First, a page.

There's a haunting vulnerability and stark openness to Nashville-based singer, songwriter and guitarist Maddie Medley's new song, "Coming of Age." The first and only instrument you hear for the duration of the song is the strumming of her electric guitar. It's got an intoxicating verve to it, as she vocally dives into the song. It's a sound that immediately sweeps you off your feet. Like a look back over your shoulder to the earlier work of PJ Harvey, Medley stands alone with just her guitar, singing about a personal insight many 20-somethings grapple with - "coming of age" - and in this case, its with love. "Shouldn't I know how to do this by now / can somebody tell me how to figure this out," she sings. "I am coming of age in the quietest way, you are looking at me, but I don't know what to say" she continues, then questioning over and over, "are you sure it's supposed to feel this way?"
Over the last two years, Medley has released a three-song EP, two standalone singles and, now, "Coming of Age." New on the Nashville music scene, she's starting to play out more regularly, but word of mouth about her strong, confident live performances is spreading. Whether rocking an acoustic or electric, what stands way in front of the songs is her voice. It's commanding and exhilarating, with a refreshing lyrical directness.
We sent Maddie a few questions to answer about her start as a musician, some of her influences, and what it's like to be an emerging musician in Nashville's indie music scene.
World Cafe: How old were you when you first started playing and writing music, and what were some of your early influences and inspirations?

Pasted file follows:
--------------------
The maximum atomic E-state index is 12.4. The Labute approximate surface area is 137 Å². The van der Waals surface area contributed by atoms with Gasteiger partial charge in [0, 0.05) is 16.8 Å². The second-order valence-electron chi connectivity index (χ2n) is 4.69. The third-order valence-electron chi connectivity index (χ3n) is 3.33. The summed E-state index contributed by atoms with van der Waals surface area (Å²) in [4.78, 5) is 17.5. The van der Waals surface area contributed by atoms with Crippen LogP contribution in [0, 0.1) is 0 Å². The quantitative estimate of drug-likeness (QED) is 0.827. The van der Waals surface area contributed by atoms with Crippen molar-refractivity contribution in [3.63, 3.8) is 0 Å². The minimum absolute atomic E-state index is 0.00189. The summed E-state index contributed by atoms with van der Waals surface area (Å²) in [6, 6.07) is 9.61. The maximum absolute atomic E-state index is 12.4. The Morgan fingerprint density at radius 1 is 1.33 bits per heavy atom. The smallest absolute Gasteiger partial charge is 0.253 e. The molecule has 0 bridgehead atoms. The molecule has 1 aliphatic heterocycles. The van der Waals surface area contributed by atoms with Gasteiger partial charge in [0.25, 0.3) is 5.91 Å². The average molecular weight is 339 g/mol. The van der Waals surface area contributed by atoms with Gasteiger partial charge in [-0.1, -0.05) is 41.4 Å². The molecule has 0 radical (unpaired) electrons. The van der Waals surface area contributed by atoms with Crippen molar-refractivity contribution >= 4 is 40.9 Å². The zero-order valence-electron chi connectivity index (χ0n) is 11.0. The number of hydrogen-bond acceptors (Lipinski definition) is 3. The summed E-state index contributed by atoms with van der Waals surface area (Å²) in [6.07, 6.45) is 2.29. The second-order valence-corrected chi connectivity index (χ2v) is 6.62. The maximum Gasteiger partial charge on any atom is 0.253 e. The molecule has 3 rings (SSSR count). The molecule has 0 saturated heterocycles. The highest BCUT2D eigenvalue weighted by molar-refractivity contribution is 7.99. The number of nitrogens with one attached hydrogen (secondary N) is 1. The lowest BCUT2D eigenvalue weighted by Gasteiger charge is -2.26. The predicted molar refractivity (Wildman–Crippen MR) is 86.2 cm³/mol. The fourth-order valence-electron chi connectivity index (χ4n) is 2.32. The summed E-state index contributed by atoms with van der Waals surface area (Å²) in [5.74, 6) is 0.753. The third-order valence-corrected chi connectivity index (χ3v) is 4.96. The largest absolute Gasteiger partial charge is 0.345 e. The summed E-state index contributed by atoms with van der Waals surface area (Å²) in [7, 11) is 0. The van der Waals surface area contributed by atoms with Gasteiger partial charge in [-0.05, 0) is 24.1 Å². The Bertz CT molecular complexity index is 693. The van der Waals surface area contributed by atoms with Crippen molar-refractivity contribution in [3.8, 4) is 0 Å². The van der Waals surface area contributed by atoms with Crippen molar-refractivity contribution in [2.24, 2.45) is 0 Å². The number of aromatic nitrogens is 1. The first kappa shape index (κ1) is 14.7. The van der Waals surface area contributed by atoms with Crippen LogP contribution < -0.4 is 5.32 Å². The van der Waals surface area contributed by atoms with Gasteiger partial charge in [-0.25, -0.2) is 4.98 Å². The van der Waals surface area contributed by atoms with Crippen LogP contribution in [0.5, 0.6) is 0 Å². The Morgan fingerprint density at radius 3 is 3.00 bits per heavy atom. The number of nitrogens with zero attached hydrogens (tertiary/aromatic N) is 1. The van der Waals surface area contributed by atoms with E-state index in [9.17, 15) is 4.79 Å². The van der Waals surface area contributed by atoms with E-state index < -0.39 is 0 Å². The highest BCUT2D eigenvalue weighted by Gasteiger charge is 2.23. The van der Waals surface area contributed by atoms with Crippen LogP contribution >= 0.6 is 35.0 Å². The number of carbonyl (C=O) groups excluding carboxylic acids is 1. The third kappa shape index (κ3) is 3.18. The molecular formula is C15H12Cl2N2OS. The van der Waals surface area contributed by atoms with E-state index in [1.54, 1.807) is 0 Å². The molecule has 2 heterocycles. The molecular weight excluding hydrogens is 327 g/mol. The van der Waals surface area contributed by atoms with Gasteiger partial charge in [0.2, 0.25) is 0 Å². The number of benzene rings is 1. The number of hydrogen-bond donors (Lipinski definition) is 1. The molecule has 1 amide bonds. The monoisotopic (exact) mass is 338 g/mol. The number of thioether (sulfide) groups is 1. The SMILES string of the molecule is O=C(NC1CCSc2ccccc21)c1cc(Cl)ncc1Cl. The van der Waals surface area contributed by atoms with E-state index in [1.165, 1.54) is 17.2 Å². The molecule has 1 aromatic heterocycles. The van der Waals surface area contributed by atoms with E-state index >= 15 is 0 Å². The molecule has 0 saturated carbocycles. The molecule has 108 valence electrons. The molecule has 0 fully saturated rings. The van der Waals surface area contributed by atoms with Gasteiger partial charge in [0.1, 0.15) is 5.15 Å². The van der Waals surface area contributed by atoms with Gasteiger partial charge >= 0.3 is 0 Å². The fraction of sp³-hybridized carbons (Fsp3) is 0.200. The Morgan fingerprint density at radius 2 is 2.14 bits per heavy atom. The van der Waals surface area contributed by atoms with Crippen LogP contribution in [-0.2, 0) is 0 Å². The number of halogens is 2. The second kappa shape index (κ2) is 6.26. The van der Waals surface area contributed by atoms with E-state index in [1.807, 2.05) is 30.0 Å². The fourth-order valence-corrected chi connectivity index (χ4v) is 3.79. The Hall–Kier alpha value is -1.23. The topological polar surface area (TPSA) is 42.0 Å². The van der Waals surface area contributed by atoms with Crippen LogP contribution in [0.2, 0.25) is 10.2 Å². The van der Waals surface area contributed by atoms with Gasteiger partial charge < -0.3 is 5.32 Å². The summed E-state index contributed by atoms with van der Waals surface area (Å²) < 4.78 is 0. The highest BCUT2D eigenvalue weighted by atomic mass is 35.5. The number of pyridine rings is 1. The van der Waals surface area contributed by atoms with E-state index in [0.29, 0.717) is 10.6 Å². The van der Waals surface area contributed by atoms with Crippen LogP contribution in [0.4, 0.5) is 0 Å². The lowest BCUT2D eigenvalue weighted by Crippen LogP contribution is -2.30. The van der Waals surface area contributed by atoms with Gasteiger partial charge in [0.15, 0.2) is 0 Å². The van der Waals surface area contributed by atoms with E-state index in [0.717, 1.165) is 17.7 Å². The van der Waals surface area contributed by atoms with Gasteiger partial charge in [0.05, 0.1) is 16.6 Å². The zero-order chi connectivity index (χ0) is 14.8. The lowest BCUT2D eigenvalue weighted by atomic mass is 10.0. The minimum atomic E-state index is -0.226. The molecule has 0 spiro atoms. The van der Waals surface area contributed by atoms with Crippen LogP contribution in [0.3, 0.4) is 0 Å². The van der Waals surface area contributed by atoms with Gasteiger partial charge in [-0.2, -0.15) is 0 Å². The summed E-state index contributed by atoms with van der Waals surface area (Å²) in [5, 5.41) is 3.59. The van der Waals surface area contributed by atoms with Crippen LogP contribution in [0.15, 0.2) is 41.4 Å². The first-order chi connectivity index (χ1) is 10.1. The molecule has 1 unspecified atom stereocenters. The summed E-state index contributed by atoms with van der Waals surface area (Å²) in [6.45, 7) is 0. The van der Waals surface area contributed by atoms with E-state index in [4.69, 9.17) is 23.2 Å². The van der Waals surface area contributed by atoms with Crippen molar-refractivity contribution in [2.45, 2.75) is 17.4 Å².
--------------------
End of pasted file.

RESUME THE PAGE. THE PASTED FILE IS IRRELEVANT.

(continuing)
Maddie Medley: I started writing songs and poems when I was really young, starting around maybe 7 or 8. I remember being super moved by the Dixie Chicks' "Traveling Soldier" when I was a little kid, for some reason. I started playing guitar at 11, but it wasn't until I started listening to Fiona Apple and Hole in my early teens that I really aimed to be as expressive and intentional about my lyrics as possible.
Name two to three artists that you love — and what are some examples of their songs or albums that you admire?
I think the Dixie Chicks, Fiona Apple, and Big Thief have been the top three artists that I've passionately loved throughout my life. I think they all changed my songwriting style in ways that it needed to change. When I was really young, songs like "Traveling Soldier" and "Goodbye Earl" by the Dixie Chicks made me realize that honesty is the best policy when it comes to lyrics. As for Fiona Apple, I remember being 14 and laying on my kitchen floor with my face on the ground listening to "Every Single Night" and feeling like nothing had ever made sense before that moment. She definitely helped me refine the honesty that I wanted to express. And then I heard "Lorraine" by Big Thief this past year, and was amazed by the pure magic in Adrianne Lenker's phrasing and the language she chose to use.
The indie scene in Nashville is on fire. What do you love about it?
There is so much to love about the Nashville indie music scene right now. There's an energy to it that is hard to describe and a lack of competitiveness that's surprising. I think the most beautiful and perfect example of the Nashville music scene right now would be a DIY festival called Freezefest. A 21-year-old musician named Nordista Freeze has put it together for the past four years, and the turnout and support for it has always been incredible. This past year, 120 bands played at a deli 25 minutes out of town and a few thousand people came out to listen. There's a lot love and inclusivity on this side of the Nashville music scene and I feel lucky to be a part of it.